A study demonstrating the difficulty of simulating random quantum circuits for classical computers

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Credit: Google Quantum AI, designed by SayoStudio.

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Credit: Google Quantum AI, designed by SayoStudio.

Quantum computers, technologies that perform computational operations that take advantage of the phenomena of quantum mechanics, could eventually outperform classical computers on many complex computational and optimization problems. While some quantum computers have achieved remarkable results in some tasks, their superiority over classical computers has not yet been conclusively and consistently demonstrated.

Google Quantum AI researcher Ramis Mufasagh, formerly of IBM Quantum, recently conducted a theoretical study aimed at mathematically demonstrating the remarkable advantages of quantum computers. His paper published in nature physicsmathematically showing that simulating random quantum circuits and estimating their output is called #P-hard for classical computers (that is, very difficult).

“A key question in the field of quantum computation is: Are quantum computers exponentially more powerful than classical computers?” Ramis Mufasagh, who conducted the study, told Phys.org. “The quantum supremacy conjecture (which we have renamed the quantum supremacy conjecture) says yes. However, mathematically speaking, it was a big open problem that had to be rigorously proven.”

Recently, researchers have been trying to prove the advantages of quantum computers over classical computers in various ways, either through theoretical or experimental studies. The key to proving this mathematically is to prove that it is difficult for classical computers to achieve the results of quantum computers with high accuracy and a small margin of error.

“In 2018, a colleague gave a talk at MIT, at the time, about a recent result that attempted to provide evidence for the robustness of random circuit sampling (RCS),” Mufasag explained. “RCS is a task of sampling the output of an arbitrary quantum circuit and Google has just proposed it as a prime candidate for quantum primacy. I was in the audience and had never worked on quantum complexity before; in fact, I remember it as a graduate student, swearing I would never work In this area!”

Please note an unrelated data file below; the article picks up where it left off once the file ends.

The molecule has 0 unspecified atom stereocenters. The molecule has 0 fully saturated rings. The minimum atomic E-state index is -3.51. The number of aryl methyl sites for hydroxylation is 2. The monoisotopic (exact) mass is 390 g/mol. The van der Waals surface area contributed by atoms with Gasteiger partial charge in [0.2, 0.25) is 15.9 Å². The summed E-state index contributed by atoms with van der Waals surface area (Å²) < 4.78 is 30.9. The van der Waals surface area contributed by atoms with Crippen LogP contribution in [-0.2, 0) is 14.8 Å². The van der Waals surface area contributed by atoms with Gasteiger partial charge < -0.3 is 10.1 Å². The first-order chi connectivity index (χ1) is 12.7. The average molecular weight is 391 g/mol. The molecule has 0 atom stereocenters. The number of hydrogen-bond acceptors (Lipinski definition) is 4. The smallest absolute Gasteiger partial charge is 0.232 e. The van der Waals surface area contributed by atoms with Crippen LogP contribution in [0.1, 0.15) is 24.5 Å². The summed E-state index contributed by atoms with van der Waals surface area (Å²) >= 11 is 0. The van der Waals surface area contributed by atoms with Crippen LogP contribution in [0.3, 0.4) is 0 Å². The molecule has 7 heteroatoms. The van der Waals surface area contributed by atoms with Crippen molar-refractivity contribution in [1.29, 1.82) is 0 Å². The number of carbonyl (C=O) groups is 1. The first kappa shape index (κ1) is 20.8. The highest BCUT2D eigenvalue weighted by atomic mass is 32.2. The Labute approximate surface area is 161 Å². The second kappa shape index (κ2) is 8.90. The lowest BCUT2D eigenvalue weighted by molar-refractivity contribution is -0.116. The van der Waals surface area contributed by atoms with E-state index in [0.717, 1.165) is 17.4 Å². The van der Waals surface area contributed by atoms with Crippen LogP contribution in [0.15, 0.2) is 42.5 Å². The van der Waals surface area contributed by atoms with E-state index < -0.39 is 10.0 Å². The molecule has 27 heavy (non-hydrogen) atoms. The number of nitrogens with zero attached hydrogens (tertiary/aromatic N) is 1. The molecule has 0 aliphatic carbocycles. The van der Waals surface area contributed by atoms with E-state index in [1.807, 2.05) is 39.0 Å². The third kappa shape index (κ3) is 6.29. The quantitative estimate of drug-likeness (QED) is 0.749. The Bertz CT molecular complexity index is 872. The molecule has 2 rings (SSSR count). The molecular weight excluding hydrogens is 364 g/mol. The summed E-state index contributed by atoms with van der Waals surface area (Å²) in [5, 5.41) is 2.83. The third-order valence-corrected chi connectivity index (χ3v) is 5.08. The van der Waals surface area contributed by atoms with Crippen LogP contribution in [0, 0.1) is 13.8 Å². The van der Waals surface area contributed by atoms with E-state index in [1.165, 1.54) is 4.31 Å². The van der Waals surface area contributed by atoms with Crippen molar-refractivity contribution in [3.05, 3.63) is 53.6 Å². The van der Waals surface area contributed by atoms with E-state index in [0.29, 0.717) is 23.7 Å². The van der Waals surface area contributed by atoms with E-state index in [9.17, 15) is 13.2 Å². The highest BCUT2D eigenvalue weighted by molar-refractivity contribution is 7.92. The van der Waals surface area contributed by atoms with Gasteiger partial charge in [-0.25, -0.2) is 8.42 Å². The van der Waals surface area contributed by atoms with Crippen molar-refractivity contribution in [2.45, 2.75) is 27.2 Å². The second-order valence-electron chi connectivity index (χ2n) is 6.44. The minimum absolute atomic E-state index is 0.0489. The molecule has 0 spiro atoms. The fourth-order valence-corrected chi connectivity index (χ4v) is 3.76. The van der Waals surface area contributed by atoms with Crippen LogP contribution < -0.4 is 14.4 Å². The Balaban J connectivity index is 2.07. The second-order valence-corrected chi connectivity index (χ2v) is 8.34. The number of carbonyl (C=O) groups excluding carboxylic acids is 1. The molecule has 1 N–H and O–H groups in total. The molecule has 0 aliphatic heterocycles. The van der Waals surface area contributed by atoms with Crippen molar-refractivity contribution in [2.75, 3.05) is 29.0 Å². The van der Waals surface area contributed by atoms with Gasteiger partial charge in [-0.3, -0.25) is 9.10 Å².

The mathematical proof presented by a Mufasagh colleague at MIT in 2018 did not definitively solve the long-standing problem of demonstrating quantum primacy, and yet it was a significant advance toward that goal. The proof is achieved by a series of approximations and what is called series truncation; Thus, it was somewhat indirect and introduced unnecessary errors.

“I like to connect mathematics to solve large open-ended problems, especially if the mathematics is straightforward, less known to the experts in the field, and beautiful,” Mufasag said. “In this case, I felt that maybe I could find a better clue, and I naively thought that if I solved the problem in the right way, I might be able to solve the big open problem. So, I set to work on it.”

The mathematical proof presented by Mufasagh differs significantly from that presented thus far. It relies on a new set of mathematical techniques that collectively show that the output probabilities for an average state (ie a random quantum circuit) are just as difficult as the worst case (ie the most contrived).

“The idea is that you can use the Cayley path proposed in the paper to interpolate between any two random circuits, which in this case are between the worst case and the average case,” Mofasag said. “The Cayley path is a low-order algebraic function. Since the worst case is known to be a hard P# (i.e. a very hard problem), using the Cayley path one can interpolate the average case and show that random circuits are essentially as hard as the high-probability worst case.”

In contrast to other mathematical proofs derived in the past, Mufasagh’s proof does not involve any approximations and is quite straightforward. This means that it allows researchers to explicitly correlate the errors in question and measure their robustness (that is, their tolerance to errors).

Since Mufasagh first came up with the proof, his research group and others have tested it and improved its robustness. So it could soon provide additional information for studies aimed at improving the evidence or using it to highlight the potential of quantum computers.

“We recognized direct evidence of the difficulty in estimating output probabilities of quantum circuits. These provide computational barriers to classical simulations of quantum circuits,” Mofasag said. “New techniques such as the Cayley path and Berlekemp-Welch rational function version are of independent interest to quantum cryptography, computation and complexity, and cryptography theory.” . Currently, this is the most promising path toward refuting Turing’s extended church thesis, which is an inevitable goal of quantum complexity theory.”

Mufasagh’s recent work is largely a major contribution to the ongoing research effort to explore the advantages of quantum computers over classical computers. In future studies, he plans to build on his current proof to mathematically prove the enormous potential of quantum computers to tackle specific problems.

“In my next study, I hope to correlate this work with the difficulty of other tasks in order to better map the tractability of quantum systems,” Mufasag added. “I am investigating the applications of this work in quantum cryptography among others. Last but not least, I hope to prove the quantum primacy conjecture and prove the extended Church-Turing thesis wrong!”

more information:
Mufasagh Ramis, Stiffness of random quantum circuits, nature physics (2023). doi: 10.1038/s41567-023-02131-2

Journal information:
nature physics

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